The original nucleus of Midnight Oil was made up of drummer Rob Hirst, guitarist-keyboard player Jim Moginie, and bassist Andrew “Bear” James. The three friends began playing together in Sidney in 1971 and by 1972 had founded Farm, a group that performed cover versions of songs by Led Zeppelin, Cream, and Creedence Clearwater Revival. The group gained some media attention by touring Australian coastal resorts during the summer.
In 1976 Farm advertised for a lead singer and found one in Peter Garrett, then on leave from law studies. Garrett shaved his head—adding a striking visual element to the group that would become the singer’s trademark—and the band toughened up its sound, developing what Fricke called “something akin to the early-seventies Who with a leaner, punkier pub attack.” Later that year, guitarist Martin Rotsey rounded out the group and the ensemble changed its name to Midnight Oil.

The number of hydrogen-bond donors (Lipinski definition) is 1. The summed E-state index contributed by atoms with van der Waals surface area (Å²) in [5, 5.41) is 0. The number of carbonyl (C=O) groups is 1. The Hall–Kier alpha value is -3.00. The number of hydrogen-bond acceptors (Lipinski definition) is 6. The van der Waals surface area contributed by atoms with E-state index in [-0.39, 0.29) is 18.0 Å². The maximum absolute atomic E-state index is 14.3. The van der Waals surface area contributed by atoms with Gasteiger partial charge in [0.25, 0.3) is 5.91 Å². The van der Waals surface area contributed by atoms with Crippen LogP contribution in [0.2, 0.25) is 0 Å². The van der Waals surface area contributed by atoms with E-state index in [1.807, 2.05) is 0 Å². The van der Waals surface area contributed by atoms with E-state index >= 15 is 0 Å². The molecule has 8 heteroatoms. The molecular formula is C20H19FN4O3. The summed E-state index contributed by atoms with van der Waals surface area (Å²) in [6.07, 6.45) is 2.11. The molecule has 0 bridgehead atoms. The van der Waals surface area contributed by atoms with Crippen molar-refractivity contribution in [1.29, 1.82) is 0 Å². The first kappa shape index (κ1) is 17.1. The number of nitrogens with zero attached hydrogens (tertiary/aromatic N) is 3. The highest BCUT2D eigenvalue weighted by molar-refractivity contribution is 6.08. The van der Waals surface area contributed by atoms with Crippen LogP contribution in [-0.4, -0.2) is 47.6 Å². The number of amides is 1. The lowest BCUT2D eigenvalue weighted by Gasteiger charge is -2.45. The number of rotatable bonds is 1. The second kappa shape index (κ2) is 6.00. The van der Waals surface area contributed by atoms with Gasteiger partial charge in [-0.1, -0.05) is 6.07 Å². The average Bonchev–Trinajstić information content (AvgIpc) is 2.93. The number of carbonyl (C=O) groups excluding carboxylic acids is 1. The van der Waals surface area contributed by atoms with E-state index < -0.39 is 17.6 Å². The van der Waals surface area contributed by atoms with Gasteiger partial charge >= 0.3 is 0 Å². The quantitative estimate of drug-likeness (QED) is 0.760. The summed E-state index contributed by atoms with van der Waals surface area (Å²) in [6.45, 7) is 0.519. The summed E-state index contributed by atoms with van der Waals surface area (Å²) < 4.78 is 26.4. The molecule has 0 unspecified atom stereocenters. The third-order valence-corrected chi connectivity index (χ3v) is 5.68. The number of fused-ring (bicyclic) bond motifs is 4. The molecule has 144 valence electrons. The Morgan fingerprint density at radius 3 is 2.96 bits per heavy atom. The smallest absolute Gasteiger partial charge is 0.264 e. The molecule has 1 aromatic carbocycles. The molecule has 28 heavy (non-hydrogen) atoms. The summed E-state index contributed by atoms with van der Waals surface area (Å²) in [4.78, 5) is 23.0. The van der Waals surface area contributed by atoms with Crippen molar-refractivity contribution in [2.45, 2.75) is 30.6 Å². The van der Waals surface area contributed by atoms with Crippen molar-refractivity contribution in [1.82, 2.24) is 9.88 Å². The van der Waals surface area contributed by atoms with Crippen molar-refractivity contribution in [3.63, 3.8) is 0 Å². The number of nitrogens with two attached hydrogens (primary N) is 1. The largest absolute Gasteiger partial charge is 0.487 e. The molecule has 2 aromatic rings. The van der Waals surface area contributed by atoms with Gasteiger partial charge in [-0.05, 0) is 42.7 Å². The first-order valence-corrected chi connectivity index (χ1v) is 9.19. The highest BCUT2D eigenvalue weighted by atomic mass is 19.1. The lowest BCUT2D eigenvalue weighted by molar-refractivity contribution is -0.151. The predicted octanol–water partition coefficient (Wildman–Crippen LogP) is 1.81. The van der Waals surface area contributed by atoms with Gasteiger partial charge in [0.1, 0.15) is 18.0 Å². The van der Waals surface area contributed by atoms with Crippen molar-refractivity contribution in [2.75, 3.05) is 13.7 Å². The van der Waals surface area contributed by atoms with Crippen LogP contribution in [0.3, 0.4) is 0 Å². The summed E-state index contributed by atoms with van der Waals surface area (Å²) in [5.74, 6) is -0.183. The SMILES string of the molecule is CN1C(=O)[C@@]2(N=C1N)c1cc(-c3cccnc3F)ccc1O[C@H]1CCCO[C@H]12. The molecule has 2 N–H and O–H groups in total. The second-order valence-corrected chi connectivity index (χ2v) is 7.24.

By 1978, Midnight Oil, under the able guidance of manager Gary Morris, had begun to find a wide audience through explosive live performances at inner-city pubs in Sydney, Melbourne, and Adelaide. Inevitably, the band was approached by record company executives, but in order to maintain control over their music, the bandmembers decided to form their own, independent label, Powderworks, on which the first, self-titled Midnight Oil album was released in June of 1978.
In November of 1978 Midnight Oil began to build a reputation as political activists by playing a concert at Sidney Town Hall to protest Australia’s policy on uranium mining. Within a few months, the group was playing benefit concerts for the Save the Whales and Greenpeace organizations, Garrett eventually joining the latter as board member.
For the next several years Midnight Oil continued to record and toured England and the U.S. They received a great deal of press—especially when Garrett decided in 1984 to run for the Australian Senate on the Nuclear Disarmament Party ticket—yet commercial success remained beyond their reach; as drummer Hirst told Rolling Stone’s Fricke, “We were the best-known band in America never to sell records.” It was not until the group began to take a closer look at what was occurring literally in their backyard that Midnight Oil finally exploded onto the international scene.